How is your garden centre becoming more green?

- Reinhard Biehler, proprietor, Baytree Nurseries & Garden Centre

"We recycle everything. We make our own compost as well and take trees from other people to chip and make compost with.

"We want to make customers more aware about being green as well. I'm German - Germany has been green for years and we are very much that way at Baytree. But this is not yet a commercial opportunity. It's a bit early. It's the same with peat-free compost, which has been going for years. People are getting more into it but it's a slog.

"We ran a competition with the local council two years ago for customers who made their own compost to win a greenhouse, which went very well. And we show schoolchildren how to make cuttings and recycle."

- Derek Bunker, owner, Alton Garden Centre

"We're rebuilding and all new work is of better environmental quality than the old building, which makes us more efficient. We've also got things like lights that switch off when they get too bright.

"We're giving customers biodegradable bags and also have our own-brand reusable bag. We're putting in a full range of organic products from Scotts, which has gone organic in a big way. We can't be sure there's a huge market. It's about demand - if the demand for green products rises it will bring prices down. We don't want to be pioneers and be paying for others."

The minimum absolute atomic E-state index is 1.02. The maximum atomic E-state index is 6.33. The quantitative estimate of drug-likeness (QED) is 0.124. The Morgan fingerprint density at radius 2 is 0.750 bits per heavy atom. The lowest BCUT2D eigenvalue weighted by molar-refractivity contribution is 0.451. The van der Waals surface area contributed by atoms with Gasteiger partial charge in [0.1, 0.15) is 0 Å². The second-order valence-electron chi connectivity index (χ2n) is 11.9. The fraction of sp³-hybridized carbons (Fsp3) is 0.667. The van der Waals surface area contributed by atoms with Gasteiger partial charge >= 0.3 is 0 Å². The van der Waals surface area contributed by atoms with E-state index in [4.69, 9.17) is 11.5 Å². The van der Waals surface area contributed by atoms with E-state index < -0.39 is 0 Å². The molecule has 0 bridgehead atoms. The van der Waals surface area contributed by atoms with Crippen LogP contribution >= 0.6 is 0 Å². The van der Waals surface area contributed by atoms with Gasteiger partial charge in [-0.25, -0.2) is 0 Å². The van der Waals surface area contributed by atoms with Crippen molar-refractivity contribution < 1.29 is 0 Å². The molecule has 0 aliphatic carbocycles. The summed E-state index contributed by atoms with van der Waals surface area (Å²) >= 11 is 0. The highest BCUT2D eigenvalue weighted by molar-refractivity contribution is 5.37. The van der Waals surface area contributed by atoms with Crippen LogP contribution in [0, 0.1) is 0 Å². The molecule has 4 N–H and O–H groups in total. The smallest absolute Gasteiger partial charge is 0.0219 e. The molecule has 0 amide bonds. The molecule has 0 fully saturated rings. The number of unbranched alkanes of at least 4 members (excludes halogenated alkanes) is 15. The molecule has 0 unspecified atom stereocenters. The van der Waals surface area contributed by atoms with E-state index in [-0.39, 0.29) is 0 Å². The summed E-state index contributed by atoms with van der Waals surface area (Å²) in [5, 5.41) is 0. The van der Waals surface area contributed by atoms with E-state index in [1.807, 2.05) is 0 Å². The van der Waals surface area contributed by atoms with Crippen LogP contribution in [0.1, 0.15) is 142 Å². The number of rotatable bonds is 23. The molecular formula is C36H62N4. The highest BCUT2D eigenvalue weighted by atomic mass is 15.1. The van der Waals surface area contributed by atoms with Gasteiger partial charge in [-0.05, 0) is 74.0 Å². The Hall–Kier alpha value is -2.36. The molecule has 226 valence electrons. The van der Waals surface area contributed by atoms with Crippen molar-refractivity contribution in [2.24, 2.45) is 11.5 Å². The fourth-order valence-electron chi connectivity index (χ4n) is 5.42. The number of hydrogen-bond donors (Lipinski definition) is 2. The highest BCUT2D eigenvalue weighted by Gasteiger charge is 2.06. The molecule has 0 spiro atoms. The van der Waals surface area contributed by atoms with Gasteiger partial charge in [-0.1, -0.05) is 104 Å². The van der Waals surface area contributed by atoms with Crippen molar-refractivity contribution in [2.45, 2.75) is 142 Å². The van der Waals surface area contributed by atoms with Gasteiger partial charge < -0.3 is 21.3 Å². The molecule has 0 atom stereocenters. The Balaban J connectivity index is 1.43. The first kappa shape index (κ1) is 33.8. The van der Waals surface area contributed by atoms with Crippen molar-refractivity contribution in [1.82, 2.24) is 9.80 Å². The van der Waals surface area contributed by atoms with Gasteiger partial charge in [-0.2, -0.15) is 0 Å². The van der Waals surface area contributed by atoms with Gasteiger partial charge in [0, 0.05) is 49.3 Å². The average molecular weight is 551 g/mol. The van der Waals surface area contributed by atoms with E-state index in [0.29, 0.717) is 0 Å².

- Mike Burks, chief executive, The Gardens Group

"We recycle cardboard and plastics, and send as many packing trays back to suppliers as possible.

"We run schemes offering second-hand pots for free and donate empty pots to school gardens. All bottles and newspapers go for recycling. Any unwanted metal stands are sent for scrap.

"We're finding that it's cheaper to recycle plastics and cardboard than send off for waste collection. At Poundbury we recycle rainwater and heat the centre with waste pallets. All the sites are working with schools to develop gardens and encourage them to become involved. We're also offering talks on various environmental issues and showing how gardening can offer solutions."

- Jamie Malcolm, co-founder, Shoots

"It's something we're working on. We have a cardboard recycling baling machine at our Stanmore centre and we can encourage customers to garden environmentally.

"A big part of our push this year is organic gardening. Customers feel good about using organic products. And we launched our Green Club with Charlie Dimmock. The local council chose us to launch it as a West Sussex initiative because they felt we fitted better than high-street stores. It went incredibly well. Your membership gets you special discount, events, newsletters and eco-friendly gardening advice."


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